[Milton-L] death in Eden.

Samuel Smith SSmith at messiah.edu
Tue Nov 16 15:06:32 EST 2004


Dear Jim and John:
 
A colleague in Hebrew Bible informs me that the verb translated as
"clothed" in Genesis 3.21 is labash, not kaphar.  The atonement connection
would be stronger of God were "covering" (kaphar) them, but he isn't. 
Everett Fox, Robert Alter, the KJV, and the NRSV are all correct to use
"clothed."  So there isn't any direct or indirect linguistic connection to
atonement in Genesis 3.21.  Rabbinic commentary tends to emphasize God's
kindness in clothing Adam and Eve (as Milton does in his text--do Jason
Rosenblatt or Jeffrey Shoulson talk about this?), identifying a moral
obligation to clothe the naked.
 
As for ancient middle eastern agrarian society, perhaps a sheep (which
Milton clearly has running about in Eden) would be a better analog than a
cat [unless you want to go back to Egypt :)]?  While wool isn't literally
skin, it would serve metaphorically as a covering provided from the skin of
an animal.  I'm not suggesting that Milton images God shearing a sheep to
cover and protect the human pair from the cold.  I'm imagining a possibility
for Genesis 3.21 that doesn't require the shedding of blood within the
cultural context of the text's origins.
 
Samuel Smith

Jim Rovira wrote:

Thanks for the good response, Mr. Smith.  I think we need to read the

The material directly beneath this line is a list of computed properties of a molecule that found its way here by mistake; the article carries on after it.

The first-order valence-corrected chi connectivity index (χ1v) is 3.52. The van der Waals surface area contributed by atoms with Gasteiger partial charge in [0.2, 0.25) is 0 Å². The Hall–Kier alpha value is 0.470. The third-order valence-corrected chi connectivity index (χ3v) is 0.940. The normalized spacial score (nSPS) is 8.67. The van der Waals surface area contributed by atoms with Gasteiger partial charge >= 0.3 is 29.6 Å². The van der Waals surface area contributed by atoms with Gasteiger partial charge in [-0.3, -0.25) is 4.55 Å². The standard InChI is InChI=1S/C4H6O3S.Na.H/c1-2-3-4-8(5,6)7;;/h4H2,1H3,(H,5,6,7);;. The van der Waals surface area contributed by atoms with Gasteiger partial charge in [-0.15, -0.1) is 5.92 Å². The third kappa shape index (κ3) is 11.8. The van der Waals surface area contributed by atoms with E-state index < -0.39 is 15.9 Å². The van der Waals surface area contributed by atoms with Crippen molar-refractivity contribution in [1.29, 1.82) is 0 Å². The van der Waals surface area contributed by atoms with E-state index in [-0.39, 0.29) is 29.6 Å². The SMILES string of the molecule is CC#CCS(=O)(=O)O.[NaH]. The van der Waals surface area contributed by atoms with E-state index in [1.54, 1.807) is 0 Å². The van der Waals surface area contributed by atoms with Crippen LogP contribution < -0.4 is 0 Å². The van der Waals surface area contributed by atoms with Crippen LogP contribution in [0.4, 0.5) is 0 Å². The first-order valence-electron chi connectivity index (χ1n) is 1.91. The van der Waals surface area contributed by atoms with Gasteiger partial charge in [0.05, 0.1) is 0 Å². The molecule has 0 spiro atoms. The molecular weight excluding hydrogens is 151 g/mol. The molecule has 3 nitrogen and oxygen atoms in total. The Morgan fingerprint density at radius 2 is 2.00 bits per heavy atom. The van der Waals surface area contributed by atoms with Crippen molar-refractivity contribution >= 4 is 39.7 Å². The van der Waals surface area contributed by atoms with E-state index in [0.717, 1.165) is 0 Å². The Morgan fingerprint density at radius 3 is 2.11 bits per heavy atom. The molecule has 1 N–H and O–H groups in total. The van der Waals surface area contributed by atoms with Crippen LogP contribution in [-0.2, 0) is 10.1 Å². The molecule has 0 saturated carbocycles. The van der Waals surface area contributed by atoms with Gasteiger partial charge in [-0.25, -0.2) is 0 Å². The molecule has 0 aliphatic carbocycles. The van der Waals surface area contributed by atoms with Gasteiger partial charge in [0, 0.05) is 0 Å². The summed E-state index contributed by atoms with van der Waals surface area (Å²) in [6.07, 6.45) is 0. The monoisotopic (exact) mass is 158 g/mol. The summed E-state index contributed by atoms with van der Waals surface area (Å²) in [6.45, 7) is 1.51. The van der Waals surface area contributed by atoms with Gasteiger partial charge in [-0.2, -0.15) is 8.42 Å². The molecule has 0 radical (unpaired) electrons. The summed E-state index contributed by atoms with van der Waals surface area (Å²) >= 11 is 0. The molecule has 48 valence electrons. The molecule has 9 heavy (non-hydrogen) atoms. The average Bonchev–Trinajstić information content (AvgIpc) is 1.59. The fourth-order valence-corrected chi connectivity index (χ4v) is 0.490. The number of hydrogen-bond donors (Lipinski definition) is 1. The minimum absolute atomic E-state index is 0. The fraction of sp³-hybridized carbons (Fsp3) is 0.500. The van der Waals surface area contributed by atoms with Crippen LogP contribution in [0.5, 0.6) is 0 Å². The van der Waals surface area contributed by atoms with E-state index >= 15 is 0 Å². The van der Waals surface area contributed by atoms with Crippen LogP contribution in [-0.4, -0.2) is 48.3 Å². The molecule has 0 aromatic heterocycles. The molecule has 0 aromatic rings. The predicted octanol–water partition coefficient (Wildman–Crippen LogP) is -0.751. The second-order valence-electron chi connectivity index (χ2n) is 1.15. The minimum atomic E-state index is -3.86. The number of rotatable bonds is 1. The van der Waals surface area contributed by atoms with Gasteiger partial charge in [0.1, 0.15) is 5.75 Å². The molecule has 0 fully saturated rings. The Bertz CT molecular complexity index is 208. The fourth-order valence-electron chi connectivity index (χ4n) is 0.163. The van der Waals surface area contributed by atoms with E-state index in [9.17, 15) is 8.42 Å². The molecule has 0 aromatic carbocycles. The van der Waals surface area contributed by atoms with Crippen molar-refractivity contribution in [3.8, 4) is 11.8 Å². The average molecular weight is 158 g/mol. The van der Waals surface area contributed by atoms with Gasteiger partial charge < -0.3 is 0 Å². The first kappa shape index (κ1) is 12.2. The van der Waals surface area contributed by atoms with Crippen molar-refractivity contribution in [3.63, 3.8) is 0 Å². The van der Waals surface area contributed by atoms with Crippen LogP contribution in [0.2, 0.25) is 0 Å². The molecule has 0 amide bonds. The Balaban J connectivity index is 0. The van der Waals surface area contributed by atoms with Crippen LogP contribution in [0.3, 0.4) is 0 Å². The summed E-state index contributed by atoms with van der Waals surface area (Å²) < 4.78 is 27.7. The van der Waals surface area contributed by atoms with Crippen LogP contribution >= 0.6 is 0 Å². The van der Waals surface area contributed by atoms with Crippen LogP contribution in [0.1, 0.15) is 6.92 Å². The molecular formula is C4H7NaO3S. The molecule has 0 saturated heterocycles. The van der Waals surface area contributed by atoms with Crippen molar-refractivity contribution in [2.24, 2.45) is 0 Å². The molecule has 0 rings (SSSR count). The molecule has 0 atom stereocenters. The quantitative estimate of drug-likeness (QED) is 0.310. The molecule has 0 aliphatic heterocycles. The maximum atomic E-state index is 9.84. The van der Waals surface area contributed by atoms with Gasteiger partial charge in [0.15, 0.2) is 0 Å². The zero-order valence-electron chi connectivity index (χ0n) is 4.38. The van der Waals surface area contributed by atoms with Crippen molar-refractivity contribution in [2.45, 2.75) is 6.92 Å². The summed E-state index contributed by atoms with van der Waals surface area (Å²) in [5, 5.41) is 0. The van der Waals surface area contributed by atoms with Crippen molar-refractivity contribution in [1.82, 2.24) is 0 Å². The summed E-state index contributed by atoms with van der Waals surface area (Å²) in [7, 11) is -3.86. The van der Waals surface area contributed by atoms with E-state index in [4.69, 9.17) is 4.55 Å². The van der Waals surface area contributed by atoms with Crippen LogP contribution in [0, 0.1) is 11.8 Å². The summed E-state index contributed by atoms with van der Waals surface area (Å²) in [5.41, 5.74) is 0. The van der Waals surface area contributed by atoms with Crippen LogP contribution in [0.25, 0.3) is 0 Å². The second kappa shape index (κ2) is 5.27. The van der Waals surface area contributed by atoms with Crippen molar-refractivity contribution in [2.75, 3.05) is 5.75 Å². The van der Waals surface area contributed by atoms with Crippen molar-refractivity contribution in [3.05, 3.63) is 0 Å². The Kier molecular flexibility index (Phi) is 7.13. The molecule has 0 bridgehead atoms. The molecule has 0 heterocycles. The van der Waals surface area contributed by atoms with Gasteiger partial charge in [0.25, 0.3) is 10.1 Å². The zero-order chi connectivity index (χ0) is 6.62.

passage in Genesis within its own cultural context -- this was an 
agrarian society which knew of no animal that shed its skin other than 
reptiles, and could only conceive of separating an animal from its skin 
by killing it.  Of course, if you know of other animals native to the 
far east of the Mediterranean that shed their skins (and which had skins 
suitable for use as human clothing), though, I'm open to suggestion. 
Theological niceties are the only thing that would motivate a reading 
that otherwise so defies the obvious. Isn't there also a direct 
linguistic connection between "atonement" and "covering?"

John Rumrich wrote:
I think the connection is actually between "cover" and "sacrifice"; the 
animals lose their skins to cover Adam and Eve, an antetype of the 
crucifixion.

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